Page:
BAM Fisher is NYC’s First LEED Gold Certified Theater
- Aug 13, 2013
By Veronica Grecu, Associate Editor
The US Green Building Council (USGBC) marked another milestone last week when it awarded the LEED Gold Certification for New Construction to the newest addition of the Brooklyn Academy of Music (BAM). The seven-story Richard B. Fisher Building located at 321 Ashland Place in Fort Greene has just became the first theater in New York City to receive such a recognition that underlines BAM’s goal to create an innovative, world-class arts facility that is able to conserve resources and reduce its environmental impact.
According to property data from PropertyShark, the original red-brick building was completed in 1928. Four years ago BAM announced plans to embark on a multi-million expansion project to create a new, six-story addition to the rear of the historic structure.
Located on the site of the Salvation Army’s former Brooklyn Citadel Corps and referred to as BAM Fisher, the $50 million building opened in September 2012. The expansion project was designed New York architect Hugh Hardy of H3 Hardy Collaboration Architecture, who worked closely with theater consultant Auerbach Pollock Friedlander to create the academy’s first fully-flexible, fully-adaptable performance space since 1987.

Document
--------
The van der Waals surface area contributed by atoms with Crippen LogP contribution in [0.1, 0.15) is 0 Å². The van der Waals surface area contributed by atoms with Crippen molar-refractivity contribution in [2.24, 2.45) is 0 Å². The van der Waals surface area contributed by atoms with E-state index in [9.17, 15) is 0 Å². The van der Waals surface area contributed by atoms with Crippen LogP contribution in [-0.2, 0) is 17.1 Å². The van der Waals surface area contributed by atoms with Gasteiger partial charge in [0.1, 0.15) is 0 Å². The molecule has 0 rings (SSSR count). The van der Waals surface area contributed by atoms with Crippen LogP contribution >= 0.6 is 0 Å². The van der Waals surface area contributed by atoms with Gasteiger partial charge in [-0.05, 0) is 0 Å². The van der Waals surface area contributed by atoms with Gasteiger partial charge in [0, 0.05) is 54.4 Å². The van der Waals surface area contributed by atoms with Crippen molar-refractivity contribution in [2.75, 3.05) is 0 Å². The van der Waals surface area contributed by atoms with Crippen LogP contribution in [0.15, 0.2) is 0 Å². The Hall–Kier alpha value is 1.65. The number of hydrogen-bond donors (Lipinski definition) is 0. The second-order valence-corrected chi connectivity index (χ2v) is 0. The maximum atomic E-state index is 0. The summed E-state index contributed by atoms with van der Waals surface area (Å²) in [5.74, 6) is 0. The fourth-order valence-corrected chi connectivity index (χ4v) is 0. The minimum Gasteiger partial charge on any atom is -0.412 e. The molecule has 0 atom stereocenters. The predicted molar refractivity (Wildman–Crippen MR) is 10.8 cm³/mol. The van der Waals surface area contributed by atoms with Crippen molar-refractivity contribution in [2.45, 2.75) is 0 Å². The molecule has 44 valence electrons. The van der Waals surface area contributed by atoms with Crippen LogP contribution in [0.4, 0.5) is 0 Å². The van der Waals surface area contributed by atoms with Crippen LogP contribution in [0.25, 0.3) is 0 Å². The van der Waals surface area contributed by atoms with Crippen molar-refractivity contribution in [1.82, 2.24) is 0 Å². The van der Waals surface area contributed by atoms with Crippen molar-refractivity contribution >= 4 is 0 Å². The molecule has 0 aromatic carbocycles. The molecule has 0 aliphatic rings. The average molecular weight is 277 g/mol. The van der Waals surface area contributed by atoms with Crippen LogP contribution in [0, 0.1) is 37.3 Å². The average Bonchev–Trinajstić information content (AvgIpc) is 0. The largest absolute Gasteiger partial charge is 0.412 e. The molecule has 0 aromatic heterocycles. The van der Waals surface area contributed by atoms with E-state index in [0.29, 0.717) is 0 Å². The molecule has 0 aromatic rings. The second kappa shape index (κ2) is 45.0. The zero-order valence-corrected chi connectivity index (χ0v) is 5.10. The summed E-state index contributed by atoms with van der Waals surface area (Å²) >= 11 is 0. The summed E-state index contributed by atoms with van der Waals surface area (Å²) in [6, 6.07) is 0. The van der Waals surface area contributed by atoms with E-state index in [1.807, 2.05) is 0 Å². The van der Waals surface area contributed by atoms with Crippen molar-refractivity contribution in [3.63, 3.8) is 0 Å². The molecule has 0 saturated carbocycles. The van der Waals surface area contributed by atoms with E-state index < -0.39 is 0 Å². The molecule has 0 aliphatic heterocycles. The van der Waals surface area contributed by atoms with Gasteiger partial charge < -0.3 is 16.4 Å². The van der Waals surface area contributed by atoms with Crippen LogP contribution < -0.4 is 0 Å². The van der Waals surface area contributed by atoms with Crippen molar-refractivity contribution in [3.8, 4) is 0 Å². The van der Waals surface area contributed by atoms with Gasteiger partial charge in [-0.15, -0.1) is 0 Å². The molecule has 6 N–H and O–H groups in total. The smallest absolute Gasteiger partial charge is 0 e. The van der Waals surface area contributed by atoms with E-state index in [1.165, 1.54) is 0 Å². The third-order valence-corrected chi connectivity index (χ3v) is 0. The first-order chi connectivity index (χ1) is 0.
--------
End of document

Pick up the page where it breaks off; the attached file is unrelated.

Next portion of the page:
The 40,000-square-foot building offers a 250-seat experimental theater that housed over 170 artistic performances and events and provided 1,600 square feet of rehearsal space for 33 community organizations in its first 10 months of full operation.
BAM Fisher’s eco-friendly features include a reduction in water consumption by more than 40% and an energy efficiency system that reduces the greenhouse gas emissions by 22%. The green rooftop, which was designed by Starr Whitehouse Architects and Planners, features native plants to reduce the need for watering and opaque glass paver lights to create an intimate atmosphere at night. The 1,400-square-foot rooftop is used as an outdoor venue for community gatherings and special events.
Renderings courtesy of H3 Hardy Collaboration Architecture and Starr Whitehouse Architects and Planners